"The old story is still true: you cut expenditures and the economy goes down. We have lots of experiments which show this, thanks to Herbert Hoover and the IMF," he adds. The IMF imposed that mistaken policy in Korea, Thailand, Indonesia, Argentina and hosts of other developing countries in the 1980s and 1990s. "So we know what will happen: economies will get weaker, investment will get stymied and it's a downward vicious spiral. How far down we don't know – it could be a Japanese malaise. Japan did an experiment just like this in 1997; just as it was recovering, it raised VAT and went into another recession."
So what should we be doing? "The lesson is not that you cut back spending, but that you redirect it. You cut out the war in Afghanistan. You cut a couple of hundred billion dollars of wasteful military expenditure. You cut out oil subsidies. There's a long list of things we can cut. But you increase spending in other areas, such as research and development, infrastructure, education" – areas where government can get a good return on the investment of public money. "I haven't done the calculation for Britain, but, for the US, all you need is a return on government investment of 5 to 6 per cent and the long-term deficit debt is lowered."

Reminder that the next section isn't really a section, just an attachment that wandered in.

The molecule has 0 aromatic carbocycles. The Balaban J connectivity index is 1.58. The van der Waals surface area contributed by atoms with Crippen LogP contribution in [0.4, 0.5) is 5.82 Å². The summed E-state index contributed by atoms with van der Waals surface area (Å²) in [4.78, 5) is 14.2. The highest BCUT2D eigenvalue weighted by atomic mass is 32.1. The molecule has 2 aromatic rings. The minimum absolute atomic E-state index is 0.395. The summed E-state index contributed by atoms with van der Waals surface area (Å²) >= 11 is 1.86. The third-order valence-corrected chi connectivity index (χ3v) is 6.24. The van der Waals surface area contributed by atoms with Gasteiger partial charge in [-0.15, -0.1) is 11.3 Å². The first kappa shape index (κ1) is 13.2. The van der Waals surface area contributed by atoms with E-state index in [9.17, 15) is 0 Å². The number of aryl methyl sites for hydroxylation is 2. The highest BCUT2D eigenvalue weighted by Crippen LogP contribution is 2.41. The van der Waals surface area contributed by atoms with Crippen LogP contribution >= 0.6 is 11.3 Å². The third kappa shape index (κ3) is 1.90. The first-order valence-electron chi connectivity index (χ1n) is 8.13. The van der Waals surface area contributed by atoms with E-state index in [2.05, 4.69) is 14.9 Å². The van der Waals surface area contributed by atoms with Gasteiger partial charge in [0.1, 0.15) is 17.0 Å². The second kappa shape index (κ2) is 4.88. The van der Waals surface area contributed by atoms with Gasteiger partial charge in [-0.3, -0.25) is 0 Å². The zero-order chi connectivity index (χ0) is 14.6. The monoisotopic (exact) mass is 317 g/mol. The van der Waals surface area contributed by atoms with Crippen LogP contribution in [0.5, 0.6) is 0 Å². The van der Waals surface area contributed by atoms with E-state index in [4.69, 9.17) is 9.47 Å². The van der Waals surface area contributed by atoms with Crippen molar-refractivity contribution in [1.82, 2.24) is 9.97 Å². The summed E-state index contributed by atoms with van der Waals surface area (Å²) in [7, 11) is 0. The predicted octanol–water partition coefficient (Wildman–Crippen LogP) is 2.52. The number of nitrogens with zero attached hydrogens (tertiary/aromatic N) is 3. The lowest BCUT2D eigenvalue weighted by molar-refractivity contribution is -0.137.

And Paul Krugman has an op-ed piece in yesterday's NYT, in which he points to the danger of current austerity policies leading to a "third depression" (the first two being the "Long Depression" following the panic of 1873, and the Great Depression). Some quotes:
We are now, I fear, in the early stages of a third depression. It will probably look more like the Long Depression than the much more severe Great Depression. But the cost — to the world economy and, above all, to the millions of lives blighted by the absence of jobs — will nonetheless be immense.